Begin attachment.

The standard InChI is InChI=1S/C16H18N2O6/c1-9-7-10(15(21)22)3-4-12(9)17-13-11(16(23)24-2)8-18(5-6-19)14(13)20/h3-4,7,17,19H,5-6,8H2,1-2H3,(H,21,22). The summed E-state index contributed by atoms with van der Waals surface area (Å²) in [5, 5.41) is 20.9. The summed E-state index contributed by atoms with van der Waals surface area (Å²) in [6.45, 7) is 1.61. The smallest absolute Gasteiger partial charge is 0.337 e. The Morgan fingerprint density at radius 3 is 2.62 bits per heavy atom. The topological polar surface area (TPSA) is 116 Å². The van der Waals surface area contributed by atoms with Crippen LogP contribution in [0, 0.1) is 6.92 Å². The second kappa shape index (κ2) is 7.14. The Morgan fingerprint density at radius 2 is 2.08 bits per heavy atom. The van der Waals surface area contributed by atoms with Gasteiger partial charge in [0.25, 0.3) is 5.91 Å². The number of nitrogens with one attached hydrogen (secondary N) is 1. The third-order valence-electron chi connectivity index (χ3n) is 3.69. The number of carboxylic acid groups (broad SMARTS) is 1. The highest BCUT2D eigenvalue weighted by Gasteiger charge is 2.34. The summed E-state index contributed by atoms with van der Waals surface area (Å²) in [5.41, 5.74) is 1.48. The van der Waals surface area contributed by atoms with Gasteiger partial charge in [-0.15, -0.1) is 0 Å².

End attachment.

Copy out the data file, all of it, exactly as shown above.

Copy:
The standard InChI is InChI=1S/C16H18N2O6/c1-9-7-10(15(21)22)3-4-12(9)17-13-11(16(23)24-2)8-18(5-6-19)14(13)20/h3-4,7,17,19H,5-6,8H2,1-2H3,(H,21,22). The summed E-state index contributed by atoms with van der Waals surface area (Å²) in [5, 5.41) is 20.9. The summed E-state index contributed by atoms with van der Waals surface area (Å²) in [6.45, 7) is 1.61. The smallest absolute Gasteiger partial charge is 0.337 e. The Morgan fingerprint density at radius 3 is 2.62 bits per heavy atom. The topological polar surface area (TPSA) is 116 Å². The van der Waals surface area contributed by atoms with Crippen LogP contribution in [0, 0.1) is 6.92 Å². The second kappa shape index (κ2) is 7.14. The Morgan fingerprint density at radius 2 is 2.08 bits per heavy atom. The van der Waals surface area contributed by atoms with Gasteiger partial charge in [0.25, 0.3) is 5.91 Å². The number of nitrogens with one attached hydrogen (secondary N) is 1. The third-order valence-electron chi connectivity index (χ3n) is 3.69. The number of carboxylic acid groups (broad SMARTS) is 1. The highest BCUT2D eigenvalue weighted by Gasteiger charge is 2.34. The summed E-state index contributed by atoms with van der Waals surface area (Å²) in [5.41, 5.74) is 1.48. The van der Waals surface area contributed by atoms with Gasteiger partial charge in [-0.15, -0.1) is 0 Å².